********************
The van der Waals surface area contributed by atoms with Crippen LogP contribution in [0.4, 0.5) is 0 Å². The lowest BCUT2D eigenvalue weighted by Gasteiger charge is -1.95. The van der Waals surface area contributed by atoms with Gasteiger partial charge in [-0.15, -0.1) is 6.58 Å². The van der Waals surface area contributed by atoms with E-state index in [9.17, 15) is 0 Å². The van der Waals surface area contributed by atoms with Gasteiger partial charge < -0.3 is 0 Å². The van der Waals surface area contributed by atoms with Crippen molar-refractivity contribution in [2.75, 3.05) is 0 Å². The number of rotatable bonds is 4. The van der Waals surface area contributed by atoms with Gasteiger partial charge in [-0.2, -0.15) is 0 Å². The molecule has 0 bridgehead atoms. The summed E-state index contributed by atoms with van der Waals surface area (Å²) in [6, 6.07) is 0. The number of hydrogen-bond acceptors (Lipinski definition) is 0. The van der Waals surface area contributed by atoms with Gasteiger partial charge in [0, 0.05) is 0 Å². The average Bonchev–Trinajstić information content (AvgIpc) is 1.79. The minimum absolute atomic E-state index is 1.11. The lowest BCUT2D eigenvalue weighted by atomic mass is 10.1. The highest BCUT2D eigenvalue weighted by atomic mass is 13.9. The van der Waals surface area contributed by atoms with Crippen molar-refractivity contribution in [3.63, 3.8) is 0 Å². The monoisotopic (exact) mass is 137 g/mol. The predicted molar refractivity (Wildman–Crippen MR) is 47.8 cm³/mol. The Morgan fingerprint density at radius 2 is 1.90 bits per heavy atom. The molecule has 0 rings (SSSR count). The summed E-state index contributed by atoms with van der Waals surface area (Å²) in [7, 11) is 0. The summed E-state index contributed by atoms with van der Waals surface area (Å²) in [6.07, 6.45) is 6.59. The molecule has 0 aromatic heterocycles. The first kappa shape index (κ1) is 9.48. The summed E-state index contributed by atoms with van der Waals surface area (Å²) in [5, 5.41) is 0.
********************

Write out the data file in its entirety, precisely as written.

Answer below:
The van der Waals surface area contributed by atoms with Crippen LogP contribution in [0.4, 0.5) is 0 Å². The lowest BCUT2D eigenvalue weighted by Gasteiger charge is -1.95. The van der Waals surface area contributed by atoms with Gasteiger partial charge in [-0.15, -0.1) is 6.58 Å². The van der Waals surface area contributed by atoms with E-state index in [9.17, 15) is 0 Å². The van der Waals surface area contributed by atoms with Gasteiger partial charge < -0.3 is 0 Å². The van der Waals surface area contributed by atoms with Crippen molar-refractivity contribution in [2.75, 3.05) is 0 Å². The number of rotatable bonds is 4. The van der Waals surface area contributed by atoms with Gasteiger partial charge in [-0.2, -0.15) is 0 Å². The molecule has 0 bridgehead atoms. The summed E-state index contributed by atoms with van der Waals surface area (Å²) in [6, 6.07) is 0. The number of hydrogen-bond acceptors (Lipinski definition) is 0. The van der Waals surface area contributed by atoms with Gasteiger partial charge in [0, 0.05) is 0 Å². The average Bonchev–Trinajstić information content (AvgIpc) is 1.79. The minimum absolute atomic E-state index is 1.11. The lowest BCUT2D eigenvalue weighted by atomic mass is 10.1. The highest BCUT2D eigenvalue weighted by atomic mass is 13.9. The van der Waals surface area contributed by atoms with Crippen molar-refractivity contribution in [3.63, 3.8) is 0 Å². The monoisotopic (exact) mass is 137 g/mol. The predicted molar refractivity (Wildman–Crippen MR) is 47.8 cm³/mol. The Morgan fingerprint density at radius 2 is 1.90 bits per heavy atom. The molecule has 0 rings (SSSR count). The summed E-state index contributed by atoms with van der Waals surface area (Å²) in [7, 11) is 0. The summed E-state index contributed by atoms with van der Waals surface area (Å²) in [6.07, 6.45) is 6.59. The molecule has 0 aromatic heterocycles. The first kappa shape index (κ1) is 9.48. The summed E-state index contributed by atoms with van der Waals surface area (Å²) in [5, 5.41) is 0.